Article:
Short-term resistance training supported by whole-body cryostimulation induced a decrease in myostatin concentration and an increase in isokinetic muscle strength

Joanna Jaworska, Ewa Rodziewicz-Flis, Jakub Kortas, Marta Kozłowska, Katarzyna Micielska, Anna Babińska, Radosław Laskowski, Giovanni Lombardi, Ewa Ziemann

Research output: Contribution to journalArticlepeer-review

Abstract

The study aimed to determine whether combining cryostimulation with resistance training would effectively increase muscle strength, and if so, whether this adaptation would be related to changes in circulating levels of exerkines (i.e., mediators of systemic adaptation to exercise). Twenty-five students completed 12 sessions of resistance training, each followed by either cryostimulation (n = 15, 3 min exposure at −110C) or passive recovery (n = 10). Prior to and post this intervention, participants performed two eccentric cycling bouts (before and after training). At these points, serum concentrations of muscle damage marker (myoglobin), exerkines (interleukin 6 (IL-6), interleukin 15 (IL-15), irisin, brain-derived neurotrophic factor), hypertrophy-related factors (myostatin, insulin-like growth factor 1), and muscle strength were measured. The applied procedure reduced the physiological burden of the second eccentric cycling bout and myoglobin concentrations only in the group subject to cryostimulation. The same group also exhibited decreased levels of myostatin (from 4.7 ± 1.7 to 3.8 ± 1.8 ng·mL−1, p < 0.05). A significant and large interaction between the group × time was noted in IL-15 concentration (p = 0.01, η2p = 0.27). Training and cryostimulation induced a positive and likely significant improvement of isokinetic muscle strength. Altogether, obtained results support the claim that resistance training combined with cold exposure modified muscle strength through modulation of myostatin and IL-15 concentrations.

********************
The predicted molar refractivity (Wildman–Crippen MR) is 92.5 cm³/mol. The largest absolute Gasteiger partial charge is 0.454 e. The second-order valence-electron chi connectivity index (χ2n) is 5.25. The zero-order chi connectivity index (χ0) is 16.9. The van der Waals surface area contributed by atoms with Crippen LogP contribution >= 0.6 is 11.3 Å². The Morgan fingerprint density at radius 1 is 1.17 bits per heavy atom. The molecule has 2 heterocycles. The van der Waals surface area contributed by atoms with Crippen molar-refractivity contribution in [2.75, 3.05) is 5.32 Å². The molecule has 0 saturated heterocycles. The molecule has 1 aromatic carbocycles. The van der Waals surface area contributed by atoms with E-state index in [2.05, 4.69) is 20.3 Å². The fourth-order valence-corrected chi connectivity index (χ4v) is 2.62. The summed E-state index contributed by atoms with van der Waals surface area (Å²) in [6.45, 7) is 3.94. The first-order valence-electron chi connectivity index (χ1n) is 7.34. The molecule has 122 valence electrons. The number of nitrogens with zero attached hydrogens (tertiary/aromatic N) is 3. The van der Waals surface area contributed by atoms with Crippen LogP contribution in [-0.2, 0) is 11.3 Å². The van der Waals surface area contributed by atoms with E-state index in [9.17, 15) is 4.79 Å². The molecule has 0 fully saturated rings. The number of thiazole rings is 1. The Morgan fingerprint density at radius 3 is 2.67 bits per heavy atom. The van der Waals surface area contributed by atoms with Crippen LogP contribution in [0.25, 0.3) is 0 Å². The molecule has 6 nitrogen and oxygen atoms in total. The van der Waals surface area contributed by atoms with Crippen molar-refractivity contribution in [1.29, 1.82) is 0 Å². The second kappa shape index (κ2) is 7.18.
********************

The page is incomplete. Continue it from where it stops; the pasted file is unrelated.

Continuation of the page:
Original languageEnglish
Article number5496
Pages (from-to)1-16
Number of pages16
JournalInternational Journal of Environmental Research and Public Health
Volume17
Issue number15
DOIs
Publication statusPublished - Aug 1 2020

Keywords

  • Adaptation
  • Growth factors
  • Irisin
  • Myokines
  • Recovery

ASJC Scopus subject areas

  • Public Health, Environmental and Occupational Health
  • Health, Toxicology and Mutagenesis

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